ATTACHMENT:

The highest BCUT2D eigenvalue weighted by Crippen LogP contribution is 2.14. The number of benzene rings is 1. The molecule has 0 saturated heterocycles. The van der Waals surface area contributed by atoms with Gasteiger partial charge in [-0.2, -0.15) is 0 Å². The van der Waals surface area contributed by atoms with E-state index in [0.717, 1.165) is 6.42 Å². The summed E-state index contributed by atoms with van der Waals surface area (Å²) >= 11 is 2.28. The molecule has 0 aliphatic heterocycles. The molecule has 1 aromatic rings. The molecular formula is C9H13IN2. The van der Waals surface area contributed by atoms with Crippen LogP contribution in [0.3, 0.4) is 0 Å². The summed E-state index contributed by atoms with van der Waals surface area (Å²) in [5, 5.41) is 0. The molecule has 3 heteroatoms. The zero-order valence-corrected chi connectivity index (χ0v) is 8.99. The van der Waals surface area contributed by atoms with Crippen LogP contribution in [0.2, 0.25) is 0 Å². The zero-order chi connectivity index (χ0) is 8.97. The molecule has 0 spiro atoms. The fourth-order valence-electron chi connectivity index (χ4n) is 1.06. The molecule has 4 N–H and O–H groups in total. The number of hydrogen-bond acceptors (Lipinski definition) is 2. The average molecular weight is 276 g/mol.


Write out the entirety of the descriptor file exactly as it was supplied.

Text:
The highest BCUT2D eigenvalue weighted by Crippen LogP contribution is 2.14. The number of benzene rings is 1. The molecule has 0 saturated heterocycles. The van der Waals surface area contributed by atoms with Gasteiger partial charge in [-0.2, -0.15) is 0 Å². The van der Waals surface area contributed by atoms with E-state index in [0.717, 1.165) is 6.42 Å². The summed E-state index contributed by atoms with van der Waals surface area (Å²) >= 11 is 2.28. The molecule has 0 aliphatic heterocycles. The molecule has 1 aromatic rings. The molecular formula is C9H13IN2. The van der Waals surface area contributed by atoms with Crippen LogP contribution in [0.3, 0.4) is 0 Å². The summed E-state index contributed by atoms with van der Waals surface area (Å²) in [5, 5.41) is 0. The molecule has 3 heteroatoms. The zero-order valence-corrected chi connectivity index (χ0v) is 8.99. The van der Waals surface area contributed by atoms with Crippen LogP contribution in [0.2, 0.25) is 0 Å². The zero-order chi connectivity index (χ0) is 8.97. The molecule has 0 spiro atoms. The fourth-order valence-electron chi connectivity index (χ4n) is 1.06. The molecule has 4 N–H and O–H groups in total. The number of hydrogen-bond acceptors (Lipinski definition) is 2. The average molecular weight is 276 g/mol.